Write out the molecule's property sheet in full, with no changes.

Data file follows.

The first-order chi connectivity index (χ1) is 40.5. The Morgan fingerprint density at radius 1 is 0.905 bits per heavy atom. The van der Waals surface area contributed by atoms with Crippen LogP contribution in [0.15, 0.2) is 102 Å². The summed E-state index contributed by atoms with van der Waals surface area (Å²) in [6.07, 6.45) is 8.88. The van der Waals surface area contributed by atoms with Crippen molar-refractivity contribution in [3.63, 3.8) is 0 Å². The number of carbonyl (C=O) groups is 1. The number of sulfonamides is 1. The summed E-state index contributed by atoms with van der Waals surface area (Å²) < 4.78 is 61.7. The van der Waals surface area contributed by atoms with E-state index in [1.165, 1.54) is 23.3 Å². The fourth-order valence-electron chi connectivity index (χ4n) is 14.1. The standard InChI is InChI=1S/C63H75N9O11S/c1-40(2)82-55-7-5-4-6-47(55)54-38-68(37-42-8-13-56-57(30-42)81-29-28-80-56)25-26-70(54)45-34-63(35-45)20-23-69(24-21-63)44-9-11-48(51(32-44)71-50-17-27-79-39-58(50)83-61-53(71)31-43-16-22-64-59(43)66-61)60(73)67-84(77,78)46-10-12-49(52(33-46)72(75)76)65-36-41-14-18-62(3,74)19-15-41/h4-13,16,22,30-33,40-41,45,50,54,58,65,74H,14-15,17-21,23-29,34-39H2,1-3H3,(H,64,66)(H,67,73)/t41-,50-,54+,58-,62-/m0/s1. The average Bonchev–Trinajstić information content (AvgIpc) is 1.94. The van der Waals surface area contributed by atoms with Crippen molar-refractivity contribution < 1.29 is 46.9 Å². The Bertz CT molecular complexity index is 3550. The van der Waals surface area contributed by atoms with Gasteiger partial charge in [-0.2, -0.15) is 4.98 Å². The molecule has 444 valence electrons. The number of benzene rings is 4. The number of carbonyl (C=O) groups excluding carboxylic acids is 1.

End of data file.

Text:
The first-order chi connectivity index (χ1) is 40.5. The Morgan fingerprint density at radius 1 is 0.905 bits per heavy atom. The van der Waals surface area contributed by atoms with Crippen LogP contribution in [0.15, 0.2) is 102 Å². The summed E-state index contributed by atoms with van der Waals surface area (Å²) in [6.07, 6.45) is 8.88. The van der Waals surface area contributed by atoms with Crippen molar-refractivity contribution in [3.63, 3.8) is 0 Å². The number of carbonyl (C=O) groups is 1. The number of sulfonamides is 1. The summed E-state index contributed by atoms with van der Waals surface area (Å²) < 4.78 is 61.7. The van der Waals surface area contributed by atoms with E-state index in [1.165, 1.54) is 23.3 Å². The fourth-order valence-electron chi connectivity index (χ4n) is 14.1. The standard InChI is InChI=1S/C63H75N9O11S/c1-40(2)82-55-7-5-4-6-47(55)54-38-68(37-42-8-13-56-57(30-42)81-29-28-80-56)25-26-70(54)45-34-63(35-45)20-23-69(24-21-63)44-9-11-48(51(32-44)71-50-17-27-79-39-58(50)83-61-53(71)31-43-16-22-64-59(43)66-61)60(73)67-84(77,78)46-10-12-49(52(33-46)72(75)76)65-36-41-14-18-62(3,74)19-15-41/h4-13,16,22,30-33,40-41,45,50,54,58,65,74H,14-15,17-21,23-29,34-39H2,1-3H3,(H,64,66)(H,67,73)/t41-,50-,54+,58-,62-/m0/s1. The average Bonchev–Trinajstić information content (AvgIpc) is 1.94. The van der Waals surface area contributed by atoms with Crippen molar-refractivity contribution < 1.29 is 46.9 Å². The Bertz CT molecular complexity index is 3550. The van der Waals surface area contributed by atoms with Gasteiger partial charge in [-0.2, -0.15) is 4.98 Å². The molecule has 444 valence electrons. The number of benzene rings is 4. The number of carbonyl (C=O) groups excluding carboxylic acids is 1.